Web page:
Lady of the Lake

Part Two of My Japanese Adventure

Maintaining that elusive work-life balance has never been my strong point. I do enjoy writing about my Agile and UX experiences. It has never felt like work. However, even a workaholic such as myself needs to occasionally call time out.

I’m currently embarking on my dream vacation of travelling through Japan with my now slightly older husband. Given it’s been all I’ve talked to friends and colleagues about since I booked it back in March, it seemed only fair that I share my experiences in blog form. Following our trail through the neon lights of Tokyo, we continue out travels through Kawaguchi and Hakone.

Day 4

A new day, a new means of transportation. The small town of Kawaguchiko is the gateway to Lake Kawaguchi. Stumbling into the daylight following a two hour bus journey, food seemed an appropriate first stop.

One of the key delicacies from this area is Houtou. These thick Japanese noodles are cooked in a cast iron pot with miso broth, sweet potato and root vegetables. It tastes wonderful, but that is a hot bowl! Even I, known for eating boiling hot food initially struggled with this one. Nevertheless, sitting shoeless on the tatami matts waiting for the broth to cool made for an enjoyable and authentic experience.

After sourcing sustenance, we explored the town of Kawaguchiko and the lake itself. The ropeway serves as a great mechanism to reach the Mount Fuji viewing platform. If you can resist the delectable smells of the cookie shop, it’s worth a trip to the viewing platform. Today wasn’t particularly clear for us, but Mount Fuji was definitely an extraordinary site to see.

Lake Kawaguchi hosts numerous activities on its shores from museums to cafes. All outlets are geared to enjoying the lake. I can imagine the shoreline teaming with people in the summer. In October it is beautiful, but decidedly quiet. Our highlights were walking around the lake capturing the shrines and stillness of the water. That and the paddle boat ducks of course!

Wandering back through the town to the bus station, there are definitely other sites to see. The Ide Sake Brewery and the nearby Sake shops are definitely worth a look. If you visit earlier in the year around brewing season, embarking on a tour to see the brewing process would certainly be a sight to see.

From here it was back on the bus to enjoy the last spectacular sites of Tokyo. Check these out in our day four Tokyo highlights!


Day 5

Today we leave Tokyo to continue our journey west. Hakone is a short journey from Tokyo. This is our first opportunity to ride the Shinkansen! For this unfamiliar, this is the famous bullet train that can reach speeds of up to 320km/h. Definitely puts the speed of my morning commuter train in London to shame!

Odawara serves as one of the main entry points to Hakone. A short walk from the station is Odawara castle, built during the Sengoku civil war. Similar in style to the Tokyo Imperial Palace, it was a nice deviation on our journey.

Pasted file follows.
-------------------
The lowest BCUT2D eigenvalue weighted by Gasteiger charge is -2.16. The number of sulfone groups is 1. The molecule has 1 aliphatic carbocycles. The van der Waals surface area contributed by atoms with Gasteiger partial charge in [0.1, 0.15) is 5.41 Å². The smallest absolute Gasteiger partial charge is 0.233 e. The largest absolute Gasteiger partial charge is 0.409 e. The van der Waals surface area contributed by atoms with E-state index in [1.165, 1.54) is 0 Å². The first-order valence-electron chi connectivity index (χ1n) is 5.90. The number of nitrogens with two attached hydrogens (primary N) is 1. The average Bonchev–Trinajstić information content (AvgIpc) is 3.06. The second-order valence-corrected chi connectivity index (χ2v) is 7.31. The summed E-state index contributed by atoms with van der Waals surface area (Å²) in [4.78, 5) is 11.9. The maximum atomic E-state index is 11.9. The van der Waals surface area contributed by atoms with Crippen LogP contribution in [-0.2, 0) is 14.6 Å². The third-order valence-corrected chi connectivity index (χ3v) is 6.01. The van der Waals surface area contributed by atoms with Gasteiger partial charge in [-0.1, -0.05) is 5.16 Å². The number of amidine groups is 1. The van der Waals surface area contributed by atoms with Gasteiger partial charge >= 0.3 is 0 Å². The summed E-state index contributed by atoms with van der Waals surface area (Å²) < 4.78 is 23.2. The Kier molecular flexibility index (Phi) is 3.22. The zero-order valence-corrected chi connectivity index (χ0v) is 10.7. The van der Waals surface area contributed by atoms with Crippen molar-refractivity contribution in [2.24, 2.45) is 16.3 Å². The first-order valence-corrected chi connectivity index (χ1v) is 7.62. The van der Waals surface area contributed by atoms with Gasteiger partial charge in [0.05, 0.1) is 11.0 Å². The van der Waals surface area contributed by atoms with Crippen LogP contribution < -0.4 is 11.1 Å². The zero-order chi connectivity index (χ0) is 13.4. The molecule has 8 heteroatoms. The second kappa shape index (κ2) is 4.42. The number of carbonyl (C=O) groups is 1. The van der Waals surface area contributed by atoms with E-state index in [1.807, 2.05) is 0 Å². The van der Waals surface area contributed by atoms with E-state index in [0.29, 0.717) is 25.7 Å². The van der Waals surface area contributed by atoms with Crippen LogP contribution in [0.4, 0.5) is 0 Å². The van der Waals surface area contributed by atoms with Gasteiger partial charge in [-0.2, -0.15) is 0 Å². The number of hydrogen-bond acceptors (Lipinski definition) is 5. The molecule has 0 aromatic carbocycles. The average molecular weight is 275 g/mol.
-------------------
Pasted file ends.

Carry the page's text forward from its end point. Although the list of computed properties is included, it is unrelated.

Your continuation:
Before we know it we are in Hakone. This area is know for its mountains and hot springs. One further reputation unbeknownst to us before we arrived, was the sheer number of different transport mechanisms used to get around. It makes the London commute of switching trains seem far more straightforward.

Our first stage was utilising the Hakone Tozan railway to get to Gora. This is definitely the first time I’ve had a train change direction several times over the course of the journey.

Following a post-stop ramen break, we take the cable car to Sounzan.

Then several ropeway connections to Tokendai-ko. From the cars you can get spectacular views of Mount Fuji, the hot springs, the vast forests and Lake Ashi.

The Lake Ashi pirate ship, yes I did say pirate ship mateys, gives stunning views over the lake. This was the perfect opportunity to capture some of the red gates floating in the water.

Our final transportation of the day was the bus to Hakone-Yumoto station. Following a brief stroll through the town, and saying hi to Darth, we arrived at our hotel for the night. With this being the most varied journeys I’ve taken to date, I’m going to at least try and complain slightly less about the London commuter parody for at the the first couple of days after we return!

Tonight we are staying in a Ryokan, or Japanese inn. Often they have both traditional Japanese and Western style rooms. Thankfully, we got the former. The room itself is initially laid out for sitting, and will be converted to sleeping quarters later in the evening. We also had an outside bath area backing onto the river, which was pretty peaceful.

Dinner is included with your stay. The set menu covered various different delicacies, including conger eel and rice boiled by candle in a cast iron lantern. Depending on guest preference, some choose to eat in their Yukata and Haori. The key difference between a Yukata and Kimono is the fabric is it made from. Don’t worry, we didn’t partake until later! A nice addition in this case was the extra dessert offered for my husband’s birthday. A complete and pleasant surprise.

Ryokans commonly have communal and private Onsens, or baths. It is traditional for all guests to bathe in the Onsen. Culturally this is a pretty unique phenomenon. The closest equivalent for us Brits is booking in for an overnight spa visit. Relaxing in the warm water was a perfect way to recuperate after walking around in the Tokyo bustle. This is the point we put on our Yukatas and settled onto our foutons for the night. Photo evidence was obtained, but I think I’ll leave those for me.

Thanks for reading! The next stops are Hiroshima and Miyajima.

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